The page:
MONTGOMERY, AL (WSFA) - Some say a picture is worth a thousand words. Tuesday a surveillance videotape was released showing what happened inside the complex during the state's early morning March 19th raid in White Hall.
White Hall officials say the video is proof of what took place early that morning when agents moved in, shut the gaming center down and confiscated cash and electronic bingo machines.
Now, Attorney Jock Smith of the Cochran Law Firm intends to prove his clients were unnecessarily traumatized during the raid. "A couple of our clients lost control of their bladder," he said. "We all know, as [famed radio personality] Paul Harvey says 'The rest of the story' about that kind of undertaking."
Earlier reports said the officers entered the entertainment center with guns drawn, but the video shows no guns in their hands. The tape does show that officers did pull out weapons on some employees, however.
"It's my understanding the people who were told to put their hands up were people that either were behind the counter where you couldn't see what was below the counter...or people who had, were visibly armed, and when they were told to put their hands up they didn't put their hands up," explained Task Force leader David Barber.
"They had no reason to pull guns," Smith said. "They had no reason to threaten employees..."
Barber says he has no regrets about the raid. "To depict this as a raid on a Sunday afternoon Sunday school social is just twisted all around," he explained.
Barber says seven weapons were confiscated during the raid and a very dangerous one was on the shoulder of one of the three armed security guards. "What makes it more dangerous than most is the size of the magazine," he said while pointing to a blown-up photo of the gun, identified as an Intratec Model DC9 9mm. "You can put 35 to 40 rounds in there."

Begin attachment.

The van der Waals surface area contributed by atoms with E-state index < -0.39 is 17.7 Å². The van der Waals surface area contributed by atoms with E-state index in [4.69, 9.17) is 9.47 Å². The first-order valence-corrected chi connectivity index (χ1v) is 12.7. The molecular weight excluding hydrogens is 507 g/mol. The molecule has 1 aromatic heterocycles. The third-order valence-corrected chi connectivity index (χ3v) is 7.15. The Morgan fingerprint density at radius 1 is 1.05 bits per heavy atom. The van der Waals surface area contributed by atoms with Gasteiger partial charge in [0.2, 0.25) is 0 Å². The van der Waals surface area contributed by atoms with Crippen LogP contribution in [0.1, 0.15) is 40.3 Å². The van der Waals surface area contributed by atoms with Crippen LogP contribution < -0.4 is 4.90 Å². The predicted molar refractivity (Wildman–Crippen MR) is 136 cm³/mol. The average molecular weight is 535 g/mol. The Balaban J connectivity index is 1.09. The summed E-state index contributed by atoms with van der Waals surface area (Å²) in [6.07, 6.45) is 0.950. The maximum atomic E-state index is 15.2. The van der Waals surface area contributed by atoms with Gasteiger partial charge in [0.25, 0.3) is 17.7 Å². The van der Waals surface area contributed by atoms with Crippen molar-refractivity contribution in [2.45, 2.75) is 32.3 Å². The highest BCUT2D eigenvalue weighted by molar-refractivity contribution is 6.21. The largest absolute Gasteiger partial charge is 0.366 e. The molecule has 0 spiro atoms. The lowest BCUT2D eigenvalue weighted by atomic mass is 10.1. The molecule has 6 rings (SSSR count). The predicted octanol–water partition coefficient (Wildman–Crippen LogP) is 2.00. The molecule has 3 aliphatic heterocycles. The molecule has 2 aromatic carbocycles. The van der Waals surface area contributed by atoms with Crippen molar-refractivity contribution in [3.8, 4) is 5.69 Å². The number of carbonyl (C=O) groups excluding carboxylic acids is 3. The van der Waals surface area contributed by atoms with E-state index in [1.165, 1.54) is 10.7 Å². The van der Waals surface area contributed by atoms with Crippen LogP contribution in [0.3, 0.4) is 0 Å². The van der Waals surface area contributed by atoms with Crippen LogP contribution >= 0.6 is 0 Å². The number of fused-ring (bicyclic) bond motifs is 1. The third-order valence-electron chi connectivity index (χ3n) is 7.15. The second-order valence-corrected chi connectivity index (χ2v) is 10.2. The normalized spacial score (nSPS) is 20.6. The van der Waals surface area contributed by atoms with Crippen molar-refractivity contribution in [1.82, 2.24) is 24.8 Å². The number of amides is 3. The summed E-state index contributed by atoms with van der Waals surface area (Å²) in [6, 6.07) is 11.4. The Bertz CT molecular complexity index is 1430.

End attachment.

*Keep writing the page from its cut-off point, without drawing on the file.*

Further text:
Barber is calling the raid successful because nobody got hurt. "Think about what might have happened if the person in possession of this thing decided he wanted to play Rambo. There's enough rounds in there to take out just about everybody in the building, all the patrons," Barber noted.
White Hall's attorney said the Task Force should have told local authorities they were coming so it would have been a peaceful investigation, but Barber countered that if they had been warned they could have easily tampered with the machines.
Barber says investigators have already tested some of the 100 machines confiscated, and he still thinks they are slot machines and not electronic bingo machines. The ultimate decision on what the machines are is up to the Alabama Supreme Court.